This article has been updated from the Nov. 18 print version to include a correction and omission.

PROVIDENCE — It was bound to be an exciting evening at Trinity Rep. It was, after all, the company's first live performance in nearly two years, and it was the opening night of the play with the magic and power to make grown men cry.

But Trinity's 2021 version of "A Christmas Carol" — its 45th annual holiday production of the classic Dickens tale that urges us to search for hope and kindness in a weary world — is much more than exciting. 

With a stunning set reminiscent of Hogwarts School of Witchcraft and Wizardry, a glorious dance number (featuring brooms!) not soon to be forgotten, a dazzling trapeze number, fabulous music that runs the gamut from "My Favorite Things" to "Pennies from Heaven" to a powerful version of the Civil Rights anthem "Ain't Gonna Let Nobody Turn Me Round" — and top-notch performances from Timothy Crowe (Ebenezer Scrooge); Stephen Thorne (Solicitor for the Poor, Ghost of Christmas Present and Poor Husband); Ricardo Pitts-Wiley (Jacob Marley and Old Joe); Ava Gaudet (Solicitor for the Poor, Ghost of Past, Poor Wife); Rodney Witherspoon II (Bob Cratchit) and Taavon Gamble (who served as choreographer in addition to playing the Charman, Young Marley and Topper), this year's show is spectacular, triumphant ... and the perfect remedy for those of us still recovering from this ongoing gloomy, deadly pandemic.

The sound effects — from the howling wind to the booming thunder and crackling lightning — and the costumes — think traditional period garb mixed with ugly Christmas sweaters — add the perfect punch.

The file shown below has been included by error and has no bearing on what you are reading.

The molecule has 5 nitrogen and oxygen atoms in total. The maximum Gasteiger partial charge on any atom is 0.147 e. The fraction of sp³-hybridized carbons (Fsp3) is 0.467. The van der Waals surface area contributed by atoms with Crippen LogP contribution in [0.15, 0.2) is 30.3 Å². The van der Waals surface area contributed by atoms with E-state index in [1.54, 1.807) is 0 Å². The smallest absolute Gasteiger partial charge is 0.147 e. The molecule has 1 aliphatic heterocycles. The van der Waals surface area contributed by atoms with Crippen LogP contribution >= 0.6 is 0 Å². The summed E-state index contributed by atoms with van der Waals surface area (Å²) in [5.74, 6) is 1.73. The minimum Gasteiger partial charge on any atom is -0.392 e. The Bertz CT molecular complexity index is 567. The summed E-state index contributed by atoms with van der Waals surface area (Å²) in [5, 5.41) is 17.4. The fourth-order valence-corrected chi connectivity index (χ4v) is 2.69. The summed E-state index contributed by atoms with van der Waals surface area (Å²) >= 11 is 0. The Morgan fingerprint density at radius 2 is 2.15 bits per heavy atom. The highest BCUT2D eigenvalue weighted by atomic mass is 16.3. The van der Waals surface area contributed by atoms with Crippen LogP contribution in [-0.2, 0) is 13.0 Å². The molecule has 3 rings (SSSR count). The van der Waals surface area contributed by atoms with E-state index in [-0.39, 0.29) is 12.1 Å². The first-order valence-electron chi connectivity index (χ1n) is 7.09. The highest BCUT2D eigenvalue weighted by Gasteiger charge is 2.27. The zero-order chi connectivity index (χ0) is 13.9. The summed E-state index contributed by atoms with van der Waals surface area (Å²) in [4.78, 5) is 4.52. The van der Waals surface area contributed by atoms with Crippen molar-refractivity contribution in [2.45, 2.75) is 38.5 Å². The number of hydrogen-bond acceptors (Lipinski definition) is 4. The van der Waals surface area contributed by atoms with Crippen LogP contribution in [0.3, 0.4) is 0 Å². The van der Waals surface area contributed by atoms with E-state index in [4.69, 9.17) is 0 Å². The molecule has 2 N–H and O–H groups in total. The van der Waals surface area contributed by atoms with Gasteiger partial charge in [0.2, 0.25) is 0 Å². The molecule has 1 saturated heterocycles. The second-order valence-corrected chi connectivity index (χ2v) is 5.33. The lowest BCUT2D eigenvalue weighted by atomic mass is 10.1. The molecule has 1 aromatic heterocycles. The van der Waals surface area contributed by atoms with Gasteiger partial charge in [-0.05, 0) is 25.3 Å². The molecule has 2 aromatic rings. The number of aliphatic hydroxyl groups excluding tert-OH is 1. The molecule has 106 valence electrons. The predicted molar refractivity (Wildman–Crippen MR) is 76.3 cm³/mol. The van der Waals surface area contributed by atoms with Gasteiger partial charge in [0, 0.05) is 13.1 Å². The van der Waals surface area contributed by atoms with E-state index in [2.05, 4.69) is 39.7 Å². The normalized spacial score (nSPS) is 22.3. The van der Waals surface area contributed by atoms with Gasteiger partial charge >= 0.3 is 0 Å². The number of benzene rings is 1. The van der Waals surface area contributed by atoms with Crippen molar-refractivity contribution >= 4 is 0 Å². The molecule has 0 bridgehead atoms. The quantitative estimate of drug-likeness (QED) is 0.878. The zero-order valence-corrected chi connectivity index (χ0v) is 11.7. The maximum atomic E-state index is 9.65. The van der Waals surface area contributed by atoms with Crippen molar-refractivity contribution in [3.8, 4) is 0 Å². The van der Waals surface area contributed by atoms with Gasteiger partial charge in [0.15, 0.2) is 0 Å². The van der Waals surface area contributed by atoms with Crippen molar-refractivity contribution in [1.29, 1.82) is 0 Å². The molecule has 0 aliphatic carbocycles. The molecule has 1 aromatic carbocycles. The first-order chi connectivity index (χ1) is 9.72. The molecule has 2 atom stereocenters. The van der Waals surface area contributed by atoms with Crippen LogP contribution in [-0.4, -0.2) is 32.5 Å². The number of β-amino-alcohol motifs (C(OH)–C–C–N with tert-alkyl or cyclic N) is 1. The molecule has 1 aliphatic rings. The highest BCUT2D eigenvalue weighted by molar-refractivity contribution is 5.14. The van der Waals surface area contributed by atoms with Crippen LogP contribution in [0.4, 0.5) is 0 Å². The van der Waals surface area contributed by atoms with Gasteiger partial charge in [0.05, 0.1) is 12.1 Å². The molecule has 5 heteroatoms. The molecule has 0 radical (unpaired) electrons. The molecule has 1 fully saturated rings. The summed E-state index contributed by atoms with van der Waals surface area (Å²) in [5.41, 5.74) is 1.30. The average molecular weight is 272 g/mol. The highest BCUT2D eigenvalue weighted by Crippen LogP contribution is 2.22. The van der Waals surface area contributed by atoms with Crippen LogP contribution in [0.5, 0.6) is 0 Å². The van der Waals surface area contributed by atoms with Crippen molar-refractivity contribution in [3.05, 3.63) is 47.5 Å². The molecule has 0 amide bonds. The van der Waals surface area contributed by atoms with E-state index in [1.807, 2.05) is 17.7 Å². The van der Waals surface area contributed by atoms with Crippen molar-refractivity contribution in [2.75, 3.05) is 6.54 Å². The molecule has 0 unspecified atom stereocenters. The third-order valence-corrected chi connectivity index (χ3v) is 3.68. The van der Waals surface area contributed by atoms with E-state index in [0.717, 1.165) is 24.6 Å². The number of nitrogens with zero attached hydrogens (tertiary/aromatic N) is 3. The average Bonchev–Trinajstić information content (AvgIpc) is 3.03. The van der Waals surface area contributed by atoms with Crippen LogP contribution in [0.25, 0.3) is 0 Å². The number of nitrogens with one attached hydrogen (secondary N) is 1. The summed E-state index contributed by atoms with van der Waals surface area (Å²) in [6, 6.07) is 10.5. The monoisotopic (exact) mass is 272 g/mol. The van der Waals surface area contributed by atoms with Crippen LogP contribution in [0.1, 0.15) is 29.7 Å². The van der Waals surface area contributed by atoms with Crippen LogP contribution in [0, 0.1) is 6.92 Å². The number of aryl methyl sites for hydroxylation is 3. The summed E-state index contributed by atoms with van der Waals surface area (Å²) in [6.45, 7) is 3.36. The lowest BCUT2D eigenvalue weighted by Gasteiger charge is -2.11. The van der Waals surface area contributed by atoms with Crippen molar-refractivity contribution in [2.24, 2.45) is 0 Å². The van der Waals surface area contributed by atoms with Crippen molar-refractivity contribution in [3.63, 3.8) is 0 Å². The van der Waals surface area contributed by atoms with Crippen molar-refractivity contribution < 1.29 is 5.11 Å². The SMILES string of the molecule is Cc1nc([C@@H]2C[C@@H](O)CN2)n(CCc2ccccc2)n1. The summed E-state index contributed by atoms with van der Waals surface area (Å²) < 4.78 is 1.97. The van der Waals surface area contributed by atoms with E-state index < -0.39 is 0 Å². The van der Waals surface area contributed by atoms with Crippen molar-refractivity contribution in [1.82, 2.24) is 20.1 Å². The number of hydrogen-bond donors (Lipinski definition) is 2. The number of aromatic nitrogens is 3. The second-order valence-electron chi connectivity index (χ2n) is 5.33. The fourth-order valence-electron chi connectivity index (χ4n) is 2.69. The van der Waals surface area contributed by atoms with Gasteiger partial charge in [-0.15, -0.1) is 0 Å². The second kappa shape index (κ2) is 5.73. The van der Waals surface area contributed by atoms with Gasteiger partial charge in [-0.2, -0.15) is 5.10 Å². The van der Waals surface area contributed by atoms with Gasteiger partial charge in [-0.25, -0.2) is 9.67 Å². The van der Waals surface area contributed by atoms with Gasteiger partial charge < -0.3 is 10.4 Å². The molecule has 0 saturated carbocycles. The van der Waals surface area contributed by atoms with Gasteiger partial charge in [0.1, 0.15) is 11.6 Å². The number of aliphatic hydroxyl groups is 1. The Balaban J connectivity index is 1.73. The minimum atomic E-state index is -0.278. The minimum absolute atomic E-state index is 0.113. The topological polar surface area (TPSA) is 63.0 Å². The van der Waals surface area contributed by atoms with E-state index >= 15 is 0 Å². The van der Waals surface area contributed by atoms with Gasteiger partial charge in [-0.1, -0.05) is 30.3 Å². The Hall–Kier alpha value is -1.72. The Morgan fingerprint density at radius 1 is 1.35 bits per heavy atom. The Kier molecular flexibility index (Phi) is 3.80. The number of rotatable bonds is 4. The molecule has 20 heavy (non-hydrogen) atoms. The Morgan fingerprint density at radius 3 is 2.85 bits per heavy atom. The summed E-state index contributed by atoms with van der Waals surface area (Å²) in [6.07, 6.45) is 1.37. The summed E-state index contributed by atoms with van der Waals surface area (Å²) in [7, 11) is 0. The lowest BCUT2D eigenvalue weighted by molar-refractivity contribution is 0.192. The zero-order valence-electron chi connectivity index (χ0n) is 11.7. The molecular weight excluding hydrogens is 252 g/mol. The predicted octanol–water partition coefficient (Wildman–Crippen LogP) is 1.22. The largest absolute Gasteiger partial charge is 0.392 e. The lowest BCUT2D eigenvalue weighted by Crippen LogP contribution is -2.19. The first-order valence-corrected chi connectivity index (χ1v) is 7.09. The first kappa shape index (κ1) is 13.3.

Casting Black men — Pitts-Wiley, Witherspoon and Gamble — as Marley and Bob Cratchit had the effect director Joe Wilson Jr. was aiming for, to illustrate the power dynamics of Dickens' era still present in today in certain ways.  

Thrilling, emotional, political, and so well done, this year's version of "A Christmas Carol" perfectly "celebrates tradition and ritual as a means of finding hope, renewal and reaffirmation in our commitment to our fellow man," just as Wilson hoped it would.

Guest artists Madeleine Barker, Richard Donelly, Aimee Hamrick, Carla Martinez and Shaffany Terrell round out the excellent cast. Wilson also worked alongside musical directors Michael Rice and Andrew Smithson, musical consultants Michael Évora and Ashley Frith, set designer Sara Brown, costume designer Kenisha Kelly, lighting designer Amith Chandrashaker and sound designer Larry D. Fowler Jr.

In addition to the excellent acting, directing, singing and dancing, the beauty of Trinity's original version of "A Christmas Carol" is the clear reminder of our personal responsibility at this time of year: to keep the spirit of Christmas alive, with charity, kindness and generosity.

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